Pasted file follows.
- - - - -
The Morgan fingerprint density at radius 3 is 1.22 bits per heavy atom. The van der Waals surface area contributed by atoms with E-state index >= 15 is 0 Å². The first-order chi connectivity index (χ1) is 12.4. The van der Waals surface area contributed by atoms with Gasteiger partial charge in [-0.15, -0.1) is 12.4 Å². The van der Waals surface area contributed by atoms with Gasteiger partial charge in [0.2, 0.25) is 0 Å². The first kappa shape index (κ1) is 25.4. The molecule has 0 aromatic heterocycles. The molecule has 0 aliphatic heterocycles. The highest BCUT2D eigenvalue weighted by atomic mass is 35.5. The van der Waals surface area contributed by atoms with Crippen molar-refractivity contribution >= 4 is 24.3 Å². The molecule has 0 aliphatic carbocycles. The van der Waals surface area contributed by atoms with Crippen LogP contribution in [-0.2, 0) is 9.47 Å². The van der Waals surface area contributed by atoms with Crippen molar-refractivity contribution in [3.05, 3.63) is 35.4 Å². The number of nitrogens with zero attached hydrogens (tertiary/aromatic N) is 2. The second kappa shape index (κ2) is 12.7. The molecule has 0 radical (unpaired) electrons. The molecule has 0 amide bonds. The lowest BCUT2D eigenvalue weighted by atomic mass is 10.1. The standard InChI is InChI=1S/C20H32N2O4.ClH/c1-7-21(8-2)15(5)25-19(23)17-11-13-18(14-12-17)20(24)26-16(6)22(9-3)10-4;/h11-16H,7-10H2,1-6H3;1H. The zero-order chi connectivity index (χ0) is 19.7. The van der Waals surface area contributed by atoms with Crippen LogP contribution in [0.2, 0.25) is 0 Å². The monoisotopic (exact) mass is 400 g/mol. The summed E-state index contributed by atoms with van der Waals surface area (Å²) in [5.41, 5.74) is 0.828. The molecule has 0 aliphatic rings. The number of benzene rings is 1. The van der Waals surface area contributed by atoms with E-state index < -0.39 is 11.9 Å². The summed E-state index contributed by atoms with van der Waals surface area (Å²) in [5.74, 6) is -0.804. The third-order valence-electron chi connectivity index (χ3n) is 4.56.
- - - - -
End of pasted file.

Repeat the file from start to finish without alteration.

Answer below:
The Morgan fingerprint density at radius 3 is 1.22 bits per heavy atom. The van der Waals surface area contributed by atoms with E-state index >= 15 is 0 Å². The first-order chi connectivity index (χ1) is 12.4. The van der Waals surface area contributed by atoms with Gasteiger partial charge in [-0.15, -0.1) is 12.4 Å². The van der Waals surface area contributed by atoms with Gasteiger partial charge in [0.2, 0.25) is 0 Å². The first kappa shape index (κ1) is 25.4. The molecule has 0 aromatic heterocycles. The molecule has 0 aliphatic heterocycles. The highest BCUT2D eigenvalue weighted by atomic mass is 35.5. The van der Waals surface area contributed by atoms with Crippen molar-refractivity contribution >= 4 is 24.3 Å². The molecule has 0 aliphatic carbocycles. The van der Waals surface area contributed by atoms with Crippen LogP contribution in [-0.2, 0) is 9.47 Å². The van der Waals surface area contributed by atoms with Crippen molar-refractivity contribution in [3.05, 3.63) is 35.4 Å². The number of nitrogens with zero attached hydrogens (tertiary/aromatic N) is 2. The second kappa shape index (κ2) is 12.7. The molecule has 0 radical (unpaired) electrons. The molecule has 0 amide bonds. The lowest BCUT2D eigenvalue weighted by atomic mass is 10.1. The standard InChI is InChI=1S/C20H32N2O4.ClH/c1-7-21(8-2)15(5)25-19(23)17-11-13-18(14-12-17)20(24)26-16(6)22(9-3)10-4;/h11-16H,7-10H2,1-6H3;1H. The zero-order chi connectivity index (χ0) is 19.7. The van der Waals surface area contributed by atoms with Crippen LogP contribution in [0.2, 0.25) is 0 Å². The monoisotopic (exact) mass is 400 g/mol. The summed E-state index contributed by atoms with van der Waals surface area (Å²) in [5.41, 5.74) is 0.828. The molecule has 0 aliphatic rings. The number of benzene rings is 1. The van der Waals surface area contributed by atoms with E-state index < -0.39 is 11.9 Å². The summed E-state index contributed by atoms with van der Waals surface area (Å²) in [5.74, 6) is -0.804. The third-order valence-electron chi connectivity index (χ3n) is 4.56.